After an opening chapter, the book is divided into four sections: 'The quiet revolution;' 'Challenging the boundaries of psychoanalysis;' 'Vicissitudes of narcissism;' and 'The analyst at work.' Throughout, Cooper describes the changes in psychoanalysis in the last 25 years and calls for their recognition, particularly in the ways in which new ideas have changed the ways in which people actually think, while old terms and concepts remain. This is the 'quiet revolution' which goes on in the form of the changes and integration of new information and ideas.

The first section, begins with, 'Psychoanalytic inquiry and new knowledge' (1984b), in which Cooper discusses the effect of Kohut's introduction of self psychology into psychoanalysis and the excitement which this new thinking generated. He saw this interest and excitement as a refl ection of where psychoanalysis stood at that time. He elaborates the ways the concept of the self as a unifying idea can be understood and what it represents.

The rest of this article is only available to active members of Questia

Sign up now for a free, 1-day trial and receive full access to:

  • Questia's entire collection
  • Automatic bibliography creation
  • More helpful research tools like notes, citations, and highlights
  • Ad-free environment

Already a member? Log in now.

Notes for this article

Add a new note
If you are trying to select text to create highlights or citations, remember that you must now click or tap on the first word, and then click or tap on the last word.
Loading One moment ...
Project items
Notes
Cite this article

Cited article

Style
Citations are available only to our active members.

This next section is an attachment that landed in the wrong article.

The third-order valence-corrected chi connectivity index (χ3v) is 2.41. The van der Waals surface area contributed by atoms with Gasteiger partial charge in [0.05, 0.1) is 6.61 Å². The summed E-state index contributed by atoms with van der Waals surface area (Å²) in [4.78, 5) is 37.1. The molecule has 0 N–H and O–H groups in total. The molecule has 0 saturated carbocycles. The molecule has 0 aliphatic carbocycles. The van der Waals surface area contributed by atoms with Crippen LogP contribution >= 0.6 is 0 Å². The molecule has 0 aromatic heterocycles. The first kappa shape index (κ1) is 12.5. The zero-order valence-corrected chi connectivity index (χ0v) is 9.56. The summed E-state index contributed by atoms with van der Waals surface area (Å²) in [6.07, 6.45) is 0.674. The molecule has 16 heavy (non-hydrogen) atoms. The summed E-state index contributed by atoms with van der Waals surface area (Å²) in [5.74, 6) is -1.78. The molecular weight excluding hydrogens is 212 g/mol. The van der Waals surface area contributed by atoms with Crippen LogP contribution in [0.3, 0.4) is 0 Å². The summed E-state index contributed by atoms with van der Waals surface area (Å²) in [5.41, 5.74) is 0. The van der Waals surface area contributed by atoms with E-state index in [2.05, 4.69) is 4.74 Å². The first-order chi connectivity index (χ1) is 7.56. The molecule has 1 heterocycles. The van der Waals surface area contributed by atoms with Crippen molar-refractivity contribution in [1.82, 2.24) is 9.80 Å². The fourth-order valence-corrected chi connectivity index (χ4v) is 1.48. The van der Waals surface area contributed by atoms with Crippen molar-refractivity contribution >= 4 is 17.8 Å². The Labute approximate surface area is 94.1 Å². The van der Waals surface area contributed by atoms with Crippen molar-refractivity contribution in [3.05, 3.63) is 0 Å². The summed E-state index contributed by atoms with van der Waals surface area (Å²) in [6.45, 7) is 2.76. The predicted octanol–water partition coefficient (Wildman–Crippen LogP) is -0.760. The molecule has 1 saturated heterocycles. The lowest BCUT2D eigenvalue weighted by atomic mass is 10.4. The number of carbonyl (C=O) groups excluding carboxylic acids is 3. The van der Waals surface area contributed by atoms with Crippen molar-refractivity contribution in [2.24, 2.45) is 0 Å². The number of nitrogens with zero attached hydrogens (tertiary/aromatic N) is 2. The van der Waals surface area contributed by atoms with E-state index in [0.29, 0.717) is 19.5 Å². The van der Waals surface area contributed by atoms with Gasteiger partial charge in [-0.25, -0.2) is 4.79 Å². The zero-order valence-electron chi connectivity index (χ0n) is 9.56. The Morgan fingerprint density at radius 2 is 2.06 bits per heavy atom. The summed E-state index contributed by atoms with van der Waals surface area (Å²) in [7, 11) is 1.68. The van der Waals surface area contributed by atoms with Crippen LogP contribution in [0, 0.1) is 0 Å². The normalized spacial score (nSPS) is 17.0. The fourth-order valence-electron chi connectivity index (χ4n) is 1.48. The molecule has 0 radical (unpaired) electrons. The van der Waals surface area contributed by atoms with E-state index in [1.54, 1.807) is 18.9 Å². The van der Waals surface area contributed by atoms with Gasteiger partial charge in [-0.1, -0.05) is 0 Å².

Sign up now to cite pages or passages in MLA, APA and Chicago citation styles.

Cited article

The Quiet Revolution in American Psychoanalysis: Selected Papers of Arnold M. Cooper
Settings

Settings

Typeface
Text size Smaller Larger
Search within

Search within this article

Look up

Look up a word

  • Dictionary
  • Thesaurus
Please submit a word or phrase above.
Print this page

Print this page

Why can't I print more than one page at a time?

While we understand printed pages are helpful to our users, this limitation is necessary to help protect our publishers' copyrighted material and prevent its unlawful distribution. We are sorry for any inconvenience.
Full screen

matching results for page

Cited passage

Style
Citations are available only to our active members.
Sign up now to cite pages or passages in MLA, APA and Chicago citation styles.

Cited passage

Welcome to the new Questia Reader

The Questia Reader has been updated to provide you with an even better online reading experience.  It is now 100% Responsive, which means you can read our books and articles on any sized device you wish.  All of your favorite tools like notes, highlights, and citations are still here, but the way you select text has been updated to be easier to use, especially on touchscreen devices.  Here's how:

1. Click or tap the first word you want to select.
2. Click or tap the last word you want to select.

OK, got it!

Thanks for trying Questia!

Please continue trying out our research tools, but please note, full functionality is available only to our active members.

Your work will be lost once you leave this Web page.

For full access in an ad-free environment, sign up now for a FREE, 1-day trial.

Already a member? Log in now.

Are you sure you want to delete this highlight?